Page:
Anglican Primates Speak Out Against Episcopal Church over Gay Marriage

welby

By Nicholas Muiruri

The Anglican Communion leaders met last Thursday and issued a powerful statement against the Episcopal Church. The latter is the Anglican Church’s branch in the U.S. The reprimand condemns the U.S. branch of the church for allowing its clergy to officiate gay marriages.

The statement released on Jan. 14 notes that The Episcopal Church departed from its marriage rule. The national leaders also stated that the U.S. church actions constitute a differing approach from the Anglican teachings on marriage.

Following this development, the Anglican Communion resolved not to have the Episcopal Church represent the Anglican faithful in interfaith bodies. Moreover, the leaders stated that the U.S. branch leaders should not hold positions in internal standing committees. At the same time, the U.S. Anglican Church clergy will not participate in making decisions relating to the church’s religious teachings or governing matters. The Anglican leaders resolved to keep the Episcopal Church out of these roles for three years.

The gathering, christened Primates 2016, started on January 11 in Canterbury, UK, and concludes on January 16. It brings together 37 heads of Anglican churches from all over the world. The purpose is to have all the leaders gather together for reflection and prayer over the future of the Anglican Church.

The subject of same-sex marriage has brought tension among the Anglican faithful. Despite the firm stance taken by the Anglican Communion, the U.S. branch has adopted a different approach to the matter. The Episcopal Church has welcomed homos*xual relationships and tolerated homos*xuality. However, Anglicans, particularly those in Africa have sharply criticized this approach.

In a general convention held in July 2015, the Episcopal Church unanimously approved gay marriages as well as church practices to celebrate such ceremonies.

In the 2016 statement, the Primates state that the gathering is solely for the sake of prayer and brainstorming on ways to preserve the church’s unity. The Anglican Primates also note that there are differences in understanding what the institution of marriage entail, hence the conflicting opinions.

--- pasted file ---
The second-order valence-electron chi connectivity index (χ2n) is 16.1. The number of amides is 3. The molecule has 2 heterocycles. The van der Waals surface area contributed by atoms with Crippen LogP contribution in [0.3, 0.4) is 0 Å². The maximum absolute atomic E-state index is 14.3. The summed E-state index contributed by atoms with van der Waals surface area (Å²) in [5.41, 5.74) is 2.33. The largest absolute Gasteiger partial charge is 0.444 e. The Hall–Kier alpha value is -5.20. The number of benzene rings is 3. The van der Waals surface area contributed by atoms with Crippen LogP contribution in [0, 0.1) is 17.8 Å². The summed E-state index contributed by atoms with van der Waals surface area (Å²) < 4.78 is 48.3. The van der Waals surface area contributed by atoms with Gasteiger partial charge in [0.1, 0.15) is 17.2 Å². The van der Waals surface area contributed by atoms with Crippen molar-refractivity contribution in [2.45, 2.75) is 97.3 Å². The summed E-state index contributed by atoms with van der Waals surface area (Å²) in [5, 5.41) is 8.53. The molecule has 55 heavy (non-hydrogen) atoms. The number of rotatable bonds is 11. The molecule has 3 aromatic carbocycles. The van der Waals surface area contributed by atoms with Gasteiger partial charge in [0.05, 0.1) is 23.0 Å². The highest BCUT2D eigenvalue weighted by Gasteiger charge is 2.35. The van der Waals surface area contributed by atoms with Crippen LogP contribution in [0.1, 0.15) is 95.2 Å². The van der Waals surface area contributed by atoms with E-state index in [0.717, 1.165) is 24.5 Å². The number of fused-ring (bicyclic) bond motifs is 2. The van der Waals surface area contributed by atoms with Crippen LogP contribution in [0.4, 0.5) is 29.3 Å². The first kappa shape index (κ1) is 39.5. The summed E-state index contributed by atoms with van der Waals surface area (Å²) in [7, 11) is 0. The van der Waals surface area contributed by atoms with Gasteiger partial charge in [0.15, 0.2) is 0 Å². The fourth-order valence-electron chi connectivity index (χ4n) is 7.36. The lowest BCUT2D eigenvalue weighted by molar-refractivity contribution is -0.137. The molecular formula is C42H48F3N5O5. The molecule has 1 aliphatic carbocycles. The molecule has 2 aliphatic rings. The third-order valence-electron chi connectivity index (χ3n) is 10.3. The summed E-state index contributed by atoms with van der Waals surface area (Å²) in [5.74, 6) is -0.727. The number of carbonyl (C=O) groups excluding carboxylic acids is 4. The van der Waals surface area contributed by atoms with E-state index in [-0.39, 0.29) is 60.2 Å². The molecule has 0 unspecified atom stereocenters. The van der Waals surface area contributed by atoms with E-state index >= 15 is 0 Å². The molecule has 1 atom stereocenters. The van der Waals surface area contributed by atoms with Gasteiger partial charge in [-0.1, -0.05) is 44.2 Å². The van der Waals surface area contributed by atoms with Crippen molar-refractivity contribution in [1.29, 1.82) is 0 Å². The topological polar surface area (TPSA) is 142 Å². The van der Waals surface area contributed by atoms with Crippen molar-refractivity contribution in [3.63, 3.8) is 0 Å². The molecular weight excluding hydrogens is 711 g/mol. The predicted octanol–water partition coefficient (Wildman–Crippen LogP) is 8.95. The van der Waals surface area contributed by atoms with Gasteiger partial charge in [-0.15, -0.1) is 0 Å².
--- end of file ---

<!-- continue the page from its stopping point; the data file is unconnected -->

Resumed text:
Traditionally, the statement adds, the Anglican Church views marriage as a union that takes place between a faithful man and a woman. Moreover, the union should last a lifetime. The majority of the participants officially stated their support for the teaching.

In the announcement, the Anglican Primates termed the U.S. branch’s decision a unilateral one and that it lacked global unity from the Anglican faithful. The Primates added that the decision departed from the interdependence enjoyed by the Anglican Communion.

The Episcopal Church action, the gathering noted, impairs togetherness within the church, creates mistrust and widens the gap between different factions.

The U.S. branch has been distancing itself from the rest of the global Anglican community. The three-year suspension was merely an acknowledgement of that fact. The church will revisit the suspension in 2018 during the next general convention.

Following the suspension, the Archbishop of Canterbury will appoint a group whose task will entail restoring trust and investigating differences between the U.S branch and other Anglicans.

While announcing Primates 2016, the Archbishop of Canterbury acknowledged that same-sex marriages were a challenging issue for the Anglican Communion. He stated that despite the differences, the Anglican faithful must remain rooted in the doctrine of Jesus Christ.

In 2009, members who had left the Anglican Church of Canada and the Episcopal Church formed the ACNA (Anglican Church in North America). Even though the group is not a member of the Anglican Communion, Welby, the Archbishop of Canterbury invited Foley Beach, its head to the Primates 2016.

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